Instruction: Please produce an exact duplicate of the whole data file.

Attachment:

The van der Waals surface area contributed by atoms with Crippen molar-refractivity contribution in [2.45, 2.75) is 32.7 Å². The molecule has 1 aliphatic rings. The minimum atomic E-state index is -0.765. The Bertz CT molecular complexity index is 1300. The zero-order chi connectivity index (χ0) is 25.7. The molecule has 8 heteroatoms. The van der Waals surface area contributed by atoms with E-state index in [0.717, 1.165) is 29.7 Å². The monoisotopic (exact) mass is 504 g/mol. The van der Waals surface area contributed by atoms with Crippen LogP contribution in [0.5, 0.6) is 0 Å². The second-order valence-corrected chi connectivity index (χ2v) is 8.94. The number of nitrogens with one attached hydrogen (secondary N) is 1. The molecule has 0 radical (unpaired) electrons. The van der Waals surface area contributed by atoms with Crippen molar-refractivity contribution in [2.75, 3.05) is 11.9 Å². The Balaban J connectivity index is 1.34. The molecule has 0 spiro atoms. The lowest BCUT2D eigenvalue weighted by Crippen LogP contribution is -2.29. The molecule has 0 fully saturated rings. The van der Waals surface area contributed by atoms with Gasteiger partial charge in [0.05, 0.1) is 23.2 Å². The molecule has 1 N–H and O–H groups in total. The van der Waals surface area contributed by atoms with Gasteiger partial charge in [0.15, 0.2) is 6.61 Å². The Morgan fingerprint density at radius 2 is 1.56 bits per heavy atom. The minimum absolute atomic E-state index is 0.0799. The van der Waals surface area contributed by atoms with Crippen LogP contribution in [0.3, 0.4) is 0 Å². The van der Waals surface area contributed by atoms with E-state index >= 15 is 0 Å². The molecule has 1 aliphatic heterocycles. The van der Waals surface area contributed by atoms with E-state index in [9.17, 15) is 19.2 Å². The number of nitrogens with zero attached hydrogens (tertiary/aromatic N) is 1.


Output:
The van der Waals surface area contributed by atoms with Crippen molar-refractivity contribution in [2.45, 2.75) is 32.7 Å². The molecule has 1 aliphatic rings. The minimum atomic E-state index is -0.765. The Bertz CT molecular complexity index is 1300. The zero-order chi connectivity index (χ0) is 25.7. The molecule has 8 heteroatoms. The van der Waals surface area contributed by atoms with E-state index in [0.717, 1.165) is 29.7 Å². The monoisotopic (exact) mass is 504 g/mol. The van der Waals surface area contributed by atoms with Crippen LogP contribution in [0.5, 0.6) is 0 Å². The second-order valence-corrected chi connectivity index (χ2v) is 8.94. The number of nitrogens with one attached hydrogen (secondary N) is 1. The molecule has 0 radical (unpaired) electrons. The van der Waals surface area contributed by atoms with Crippen molar-refractivity contribution in [2.75, 3.05) is 11.9 Å². The Balaban J connectivity index is 1.34. The molecule has 0 spiro atoms. The lowest BCUT2D eigenvalue weighted by Crippen LogP contribution is -2.29. The molecule has 0 fully saturated rings. The van der Waals surface area contributed by atoms with Gasteiger partial charge in [0.05, 0.1) is 23.2 Å². The molecule has 1 N–H and O–H groups in total. The van der Waals surface area contributed by atoms with Gasteiger partial charge in [0.15, 0.2) is 6.61 Å². The Morgan fingerprint density at radius 2 is 1.56 bits per heavy atom. The minimum absolute atomic E-state index is 0.0799. The van der Waals surface area contributed by atoms with Crippen LogP contribution in [0.3, 0.4) is 0 Å². The van der Waals surface area contributed by atoms with E-state index >= 15 is 0 Å². The molecule has 1 aliphatic heterocycles. The van der Waals surface area contributed by atoms with E-state index in [9.17, 15) is 19.2 Å². The number of nitrogens with zero attached hydrogens (tertiary/aromatic N) is 1.